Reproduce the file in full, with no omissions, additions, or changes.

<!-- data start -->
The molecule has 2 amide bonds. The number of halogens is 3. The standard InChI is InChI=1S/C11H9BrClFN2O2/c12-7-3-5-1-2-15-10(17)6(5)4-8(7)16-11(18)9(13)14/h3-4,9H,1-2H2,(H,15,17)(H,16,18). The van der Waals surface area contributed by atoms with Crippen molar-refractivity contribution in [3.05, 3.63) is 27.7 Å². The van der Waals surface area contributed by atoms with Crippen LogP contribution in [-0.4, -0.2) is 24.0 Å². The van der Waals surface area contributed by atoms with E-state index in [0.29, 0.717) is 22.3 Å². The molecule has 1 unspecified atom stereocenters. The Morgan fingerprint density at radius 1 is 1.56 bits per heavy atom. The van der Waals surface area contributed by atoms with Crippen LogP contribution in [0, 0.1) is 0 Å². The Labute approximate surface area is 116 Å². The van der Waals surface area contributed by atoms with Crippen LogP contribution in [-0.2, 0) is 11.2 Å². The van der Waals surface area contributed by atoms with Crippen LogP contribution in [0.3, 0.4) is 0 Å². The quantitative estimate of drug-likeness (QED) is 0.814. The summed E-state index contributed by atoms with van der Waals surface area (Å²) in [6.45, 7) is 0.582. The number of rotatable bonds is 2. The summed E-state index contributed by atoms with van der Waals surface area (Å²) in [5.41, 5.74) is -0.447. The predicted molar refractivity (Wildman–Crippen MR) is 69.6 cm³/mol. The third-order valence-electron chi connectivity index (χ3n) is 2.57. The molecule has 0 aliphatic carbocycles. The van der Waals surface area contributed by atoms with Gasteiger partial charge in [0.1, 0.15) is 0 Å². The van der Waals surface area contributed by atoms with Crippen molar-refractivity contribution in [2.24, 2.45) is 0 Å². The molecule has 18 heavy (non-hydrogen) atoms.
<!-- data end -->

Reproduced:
The molecule has 2 amide bonds. The number of halogens is 3. The standard InChI is InChI=1S/C11H9BrClFN2O2/c12-7-3-5-1-2-15-10(17)6(5)4-8(7)16-11(18)9(13)14/h3-4,9H,1-2H2,(H,15,17)(H,16,18). The van der Waals surface area contributed by atoms with Crippen molar-refractivity contribution in [3.05, 3.63) is 27.7 Å². The van der Waals surface area contributed by atoms with Crippen LogP contribution in [-0.4, -0.2) is 24.0 Å². The van der Waals surface area contributed by atoms with E-state index in [0.29, 0.717) is 22.3 Å². The molecule has 1 unspecified atom stereocenters. The Morgan fingerprint density at radius 1 is 1.56 bits per heavy atom. The van der Waals surface area contributed by atoms with Crippen LogP contribution in [0, 0.1) is 0 Å². The Labute approximate surface area is 116 Å². The van der Waals surface area contributed by atoms with Crippen LogP contribution in [-0.2, 0) is 11.2 Å². The van der Waals surface area contributed by atoms with Crippen LogP contribution in [0.3, 0.4) is 0 Å². The quantitative estimate of drug-likeness (QED) is 0.814. The summed E-state index contributed by atoms with van der Waals surface area (Å²) in [6.45, 7) is 0.582. The number of rotatable bonds is 2. The summed E-state index contributed by atoms with van der Waals surface area (Å²) in [5.41, 5.74) is -0.447. The predicted molar refractivity (Wildman–Crippen MR) is 69.6 cm³/mol. The third-order valence-electron chi connectivity index (χ3n) is 2.57. The molecule has 0 aliphatic carbocycles. The van der Waals surface area contributed by atoms with Gasteiger partial charge in [0.1, 0.15) is 0 Å². The van der Waals surface area contributed by atoms with Crippen molar-refractivity contribution in [2.24, 2.45) is 0 Å². The molecule has 18 heavy (non-hydrogen) atoms.